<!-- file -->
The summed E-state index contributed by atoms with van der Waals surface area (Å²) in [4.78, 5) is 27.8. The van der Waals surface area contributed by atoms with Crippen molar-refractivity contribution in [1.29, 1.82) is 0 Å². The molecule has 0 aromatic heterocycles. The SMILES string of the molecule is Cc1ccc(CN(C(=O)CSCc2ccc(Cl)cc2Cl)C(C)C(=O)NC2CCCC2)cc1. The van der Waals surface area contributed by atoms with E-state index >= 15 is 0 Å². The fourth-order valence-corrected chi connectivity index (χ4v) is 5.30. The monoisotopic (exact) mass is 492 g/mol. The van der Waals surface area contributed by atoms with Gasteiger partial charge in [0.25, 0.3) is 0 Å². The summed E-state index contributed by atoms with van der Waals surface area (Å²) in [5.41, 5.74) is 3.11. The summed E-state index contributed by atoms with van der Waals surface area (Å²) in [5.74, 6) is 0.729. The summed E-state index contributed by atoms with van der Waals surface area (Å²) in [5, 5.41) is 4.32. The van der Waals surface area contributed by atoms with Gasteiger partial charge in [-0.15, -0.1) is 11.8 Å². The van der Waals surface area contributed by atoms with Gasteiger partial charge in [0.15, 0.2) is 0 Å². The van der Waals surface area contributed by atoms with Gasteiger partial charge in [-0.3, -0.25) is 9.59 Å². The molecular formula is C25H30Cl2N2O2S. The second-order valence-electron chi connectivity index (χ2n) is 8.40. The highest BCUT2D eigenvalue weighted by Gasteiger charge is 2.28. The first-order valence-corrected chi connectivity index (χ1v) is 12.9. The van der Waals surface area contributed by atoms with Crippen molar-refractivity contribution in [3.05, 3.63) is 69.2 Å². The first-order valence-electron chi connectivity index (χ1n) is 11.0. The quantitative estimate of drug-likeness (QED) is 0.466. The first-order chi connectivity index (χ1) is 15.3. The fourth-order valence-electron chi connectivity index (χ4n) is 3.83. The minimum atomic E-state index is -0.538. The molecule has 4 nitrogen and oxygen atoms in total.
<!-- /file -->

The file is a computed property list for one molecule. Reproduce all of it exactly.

The summed E-state index contributed by atoms with van der Waals surface area (Å²) in [4.78, 5) is 27.8. The van der Waals surface area contributed by atoms with Crippen molar-refractivity contribution in [1.29, 1.82) is 0 Å². The molecule has 0 aromatic heterocycles. The SMILES string of the molecule is Cc1ccc(CN(C(=O)CSCc2ccc(Cl)cc2Cl)C(C)C(=O)NC2CCCC2)cc1. The van der Waals surface area contributed by atoms with E-state index >= 15 is 0 Å². The fourth-order valence-corrected chi connectivity index (χ4v) is 5.30. The monoisotopic (exact) mass is 492 g/mol. The van der Waals surface area contributed by atoms with Gasteiger partial charge in [0.25, 0.3) is 0 Å². The summed E-state index contributed by atoms with van der Waals surface area (Å²) in [5.41, 5.74) is 3.11. The summed E-state index contributed by atoms with van der Waals surface area (Å²) in [5.74, 6) is 0.729. The summed E-state index contributed by atoms with van der Waals surface area (Å²) in [5, 5.41) is 4.32. The van der Waals surface area contributed by atoms with Gasteiger partial charge in [-0.15, -0.1) is 11.8 Å². The van der Waals surface area contributed by atoms with Gasteiger partial charge in [0.15, 0.2) is 0 Å². The van der Waals surface area contributed by atoms with Gasteiger partial charge in [-0.3, -0.25) is 9.59 Å². The molecular formula is C25H30Cl2N2O2S. The second-order valence-electron chi connectivity index (χ2n) is 8.40. The highest BCUT2D eigenvalue weighted by Gasteiger charge is 2.28. The first-order valence-corrected chi connectivity index (χ1v) is 12.9. The van der Waals surface area contributed by atoms with Crippen molar-refractivity contribution in [3.05, 3.63) is 69.2 Å². The first-order valence-electron chi connectivity index (χ1n) is 11.0. The quantitative estimate of drug-likeness (QED) is 0.466. The first-order chi connectivity index (χ1) is 15.3. The fourth-order valence-electron chi connectivity index (χ4n) is 3.83. The minimum atomic E-state index is -0.538. The molecule has 4 nitrogen and oxygen atoms in total.